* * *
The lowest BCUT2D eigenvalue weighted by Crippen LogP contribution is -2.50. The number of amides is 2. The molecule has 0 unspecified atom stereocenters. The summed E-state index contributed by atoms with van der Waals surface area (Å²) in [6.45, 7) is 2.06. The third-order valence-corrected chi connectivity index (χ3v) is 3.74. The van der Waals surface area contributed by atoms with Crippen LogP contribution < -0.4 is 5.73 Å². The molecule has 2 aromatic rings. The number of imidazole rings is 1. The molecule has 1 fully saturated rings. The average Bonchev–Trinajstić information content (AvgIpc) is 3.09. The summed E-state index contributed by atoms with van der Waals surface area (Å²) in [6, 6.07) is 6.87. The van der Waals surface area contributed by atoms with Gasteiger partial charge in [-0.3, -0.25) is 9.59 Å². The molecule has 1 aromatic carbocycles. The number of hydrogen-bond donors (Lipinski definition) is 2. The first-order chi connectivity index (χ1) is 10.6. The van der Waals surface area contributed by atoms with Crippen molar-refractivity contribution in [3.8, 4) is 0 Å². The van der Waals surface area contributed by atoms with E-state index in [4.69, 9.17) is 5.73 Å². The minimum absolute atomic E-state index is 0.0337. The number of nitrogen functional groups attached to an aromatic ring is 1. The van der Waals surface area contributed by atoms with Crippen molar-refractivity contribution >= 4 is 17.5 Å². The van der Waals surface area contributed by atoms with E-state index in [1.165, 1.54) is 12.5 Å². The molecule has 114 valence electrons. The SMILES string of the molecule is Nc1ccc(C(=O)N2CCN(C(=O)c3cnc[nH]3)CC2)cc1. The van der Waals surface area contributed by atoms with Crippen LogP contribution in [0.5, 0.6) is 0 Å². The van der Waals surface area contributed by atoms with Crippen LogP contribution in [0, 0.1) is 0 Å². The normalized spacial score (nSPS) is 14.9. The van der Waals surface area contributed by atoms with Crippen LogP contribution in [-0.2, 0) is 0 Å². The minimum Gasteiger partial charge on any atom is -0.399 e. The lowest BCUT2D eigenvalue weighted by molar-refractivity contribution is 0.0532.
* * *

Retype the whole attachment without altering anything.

The lowest BCUT2D eigenvalue weighted by Crippen LogP contribution is -2.50. The number of amides is 2. The molecule has 0 unspecified atom stereocenters. The summed E-state index contributed by atoms with van der Waals surface area (Å²) in [6.45, 7) is 2.06. The third-order valence-corrected chi connectivity index (χ3v) is 3.74. The van der Waals surface area contributed by atoms with Crippen LogP contribution < -0.4 is 5.73 Å². The molecule has 2 aromatic rings. The number of imidazole rings is 1. The molecule has 1 fully saturated rings. The average Bonchev–Trinajstić information content (AvgIpc) is 3.09. The summed E-state index contributed by atoms with van der Waals surface area (Å²) in [6, 6.07) is 6.87. The van der Waals surface area contributed by atoms with Gasteiger partial charge in [-0.3, -0.25) is 9.59 Å². The molecule has 1 aromatic carbocycles. The number of hydrogen-bond donors (Lipinski definition) is 2. The first-order chi connectivity index (χ1) is 10.6. The van der Waals surface area contributed by atoms with Crippen molar-refractivity contribution in [3.8, 4) is 0 Å². The van der Waals surface area contributed by atoms with E-state index in [4.69, 9.17) is 5.73 Å². The minimum absolute atomic E-state index is 0.0337. The number of nitrogen functional groups attached to an aromatic ring is 1. The van der Waals surface area contributed by atoms with Crippen molar-refractivity contribution >= 4 is 17.5 Å². The van der Waals surface area contributed by atoms with E-state index in [1.165, 1.54) is 12.5 Å². The molecule has 114 valence electrons. The SMILES string of the molecule is Nc1ccc(C(=O)N2CCN(C(=O)c3cnc[nH]3)CC2)cc1. The van der Waals surface area contributed by atoms with Crippen LogP contribution in [0.5, 0.6) is 0 Å². The van der Waals surface area contributed by atoms with Crippen LogP contribution in [0, 0.1) is 0 Å². The normalized spacial score (nSPS) is 14.9. The van der Waals surface area contributed by atoms with Crippen LogP contribution in [-0.2, 0) is 0 Å². The minimum Gasteiger partial charge on any atom is -0.399 e. The lowest BCUT2D eigenvalue weighted by molar-refractivity contribution is 0.0532.